On a March afternoon last year, Meg Sheehan, a 65-year-old environmental lawyer, left her parents’ house in Duxbury, pointed their black Chevy Tahoe south, and navigated to a country road running through Wareham and Carver, two small towns in the heart of Southeastern Massachusetts cranberry country. She would take her parents for dinner later — oysters — but first, she had plans.
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Despite increasingly urgent international warnings and an onslaught of catastrophic wildfires and weather linked to global warming, fewer Massachusetts residents see the climate crisis as a very serious concern than they did three years ago, according to a new poll.
The percentage of Massachusetts residents who believe climate change is a very serious concern has decreased since 2019.
That’s just one finding from a new poll, a collaboration of The Boston Globe and the MassINC Polling Group.
Back in 2014, state officials calculated the number of gas-burning cars they would need to get off the roads and replace with cleaner, greener options to meet climate goals.
Boston plans to replace its entire fleet of more than 700 school buses with electric vehicles by 2030, starting with 20 buses that will be taking kids to school some time during the next school year, Mayor Michelle Wu said Wednesday.
A Massachusetts judge on Tuesday barred Exxon Mobil Corp from arguing improper, political motives were behind the state’s attorney general suing the oil company for allegedly misleading consumers and investors about its role in climate change.
The climate crisis has taken root. The United Nations’ latest climate report explains how deep this worldwide problem is embedded.
Closer to home, another report published last month is equally alarming, for the present and future of southern New England. The National Oceanic and Atmospheric Administration’s 2022 Sea Level Rise Technical Report warns that the United States will see as much sea-level rise, about a foot, in the next three decades as it did during the entire previous century.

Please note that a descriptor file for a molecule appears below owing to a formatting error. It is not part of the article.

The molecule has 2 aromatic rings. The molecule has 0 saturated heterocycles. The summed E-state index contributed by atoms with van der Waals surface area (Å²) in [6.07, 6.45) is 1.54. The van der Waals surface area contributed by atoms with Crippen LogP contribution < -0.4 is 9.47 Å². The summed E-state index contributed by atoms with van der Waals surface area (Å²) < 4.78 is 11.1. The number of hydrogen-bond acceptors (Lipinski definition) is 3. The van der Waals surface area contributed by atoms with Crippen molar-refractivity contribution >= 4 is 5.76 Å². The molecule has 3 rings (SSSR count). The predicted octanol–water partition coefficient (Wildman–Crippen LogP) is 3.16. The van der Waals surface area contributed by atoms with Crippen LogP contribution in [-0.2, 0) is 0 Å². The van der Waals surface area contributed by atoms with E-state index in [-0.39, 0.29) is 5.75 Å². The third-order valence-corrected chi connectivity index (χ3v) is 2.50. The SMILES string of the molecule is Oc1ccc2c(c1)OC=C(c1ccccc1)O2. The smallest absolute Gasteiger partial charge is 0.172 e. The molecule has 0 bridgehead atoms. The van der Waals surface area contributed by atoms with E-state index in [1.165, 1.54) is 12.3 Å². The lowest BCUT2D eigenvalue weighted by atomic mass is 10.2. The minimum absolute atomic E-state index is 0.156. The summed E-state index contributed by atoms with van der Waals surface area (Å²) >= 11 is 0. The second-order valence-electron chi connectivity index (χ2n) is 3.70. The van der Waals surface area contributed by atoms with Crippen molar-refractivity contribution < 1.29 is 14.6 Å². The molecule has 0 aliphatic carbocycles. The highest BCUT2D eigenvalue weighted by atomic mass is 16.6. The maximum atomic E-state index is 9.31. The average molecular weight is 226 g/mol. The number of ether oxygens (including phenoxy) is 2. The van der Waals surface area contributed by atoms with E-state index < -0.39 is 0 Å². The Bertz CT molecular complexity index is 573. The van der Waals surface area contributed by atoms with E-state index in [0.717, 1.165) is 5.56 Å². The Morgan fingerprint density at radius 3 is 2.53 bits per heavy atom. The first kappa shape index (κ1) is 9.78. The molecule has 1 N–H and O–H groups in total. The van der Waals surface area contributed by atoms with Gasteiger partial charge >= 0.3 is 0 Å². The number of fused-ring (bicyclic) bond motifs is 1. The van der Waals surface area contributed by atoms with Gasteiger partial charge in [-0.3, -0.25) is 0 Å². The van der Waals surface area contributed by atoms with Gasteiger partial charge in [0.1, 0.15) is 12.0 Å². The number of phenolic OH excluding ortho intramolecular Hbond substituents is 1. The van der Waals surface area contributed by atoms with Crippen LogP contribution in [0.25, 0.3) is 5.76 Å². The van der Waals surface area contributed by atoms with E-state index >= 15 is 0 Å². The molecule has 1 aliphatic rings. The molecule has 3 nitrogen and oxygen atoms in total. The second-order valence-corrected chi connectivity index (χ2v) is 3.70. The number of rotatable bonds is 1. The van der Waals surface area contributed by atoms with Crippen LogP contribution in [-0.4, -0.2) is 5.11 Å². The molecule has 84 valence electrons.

U.N. report finds nations not acting fast enough to protect populations from current and future climate threats, as the Supreme Court takes up case that threatens the EPA’s authority to regulate pollution
I meet Bob Leverett in a small gravel parking lot at the end of a quiet residential road in Stockbridge, Massachusetts. We are at the Ice Glen trailhead, half a mile from a Mobil station, and Leverett, along with his wife, Monica Jakuc Leverett, is going to show me one of New England’s rare pockets of old-growth forest.
Mass Audubon gets $200,000 in ARPA money to help repair damage to Pleasant Valley after microburst windstorm
After a devastating microburst windstorm in July, ongoing restoration at Mass Audubon’s Pleasant Valley Wildlife Sanctuary has received a $200,000 boost from ARPA, the $1.9 trillion American Rescue Plan Act approved by Congress and signed by President Joe Biden in March.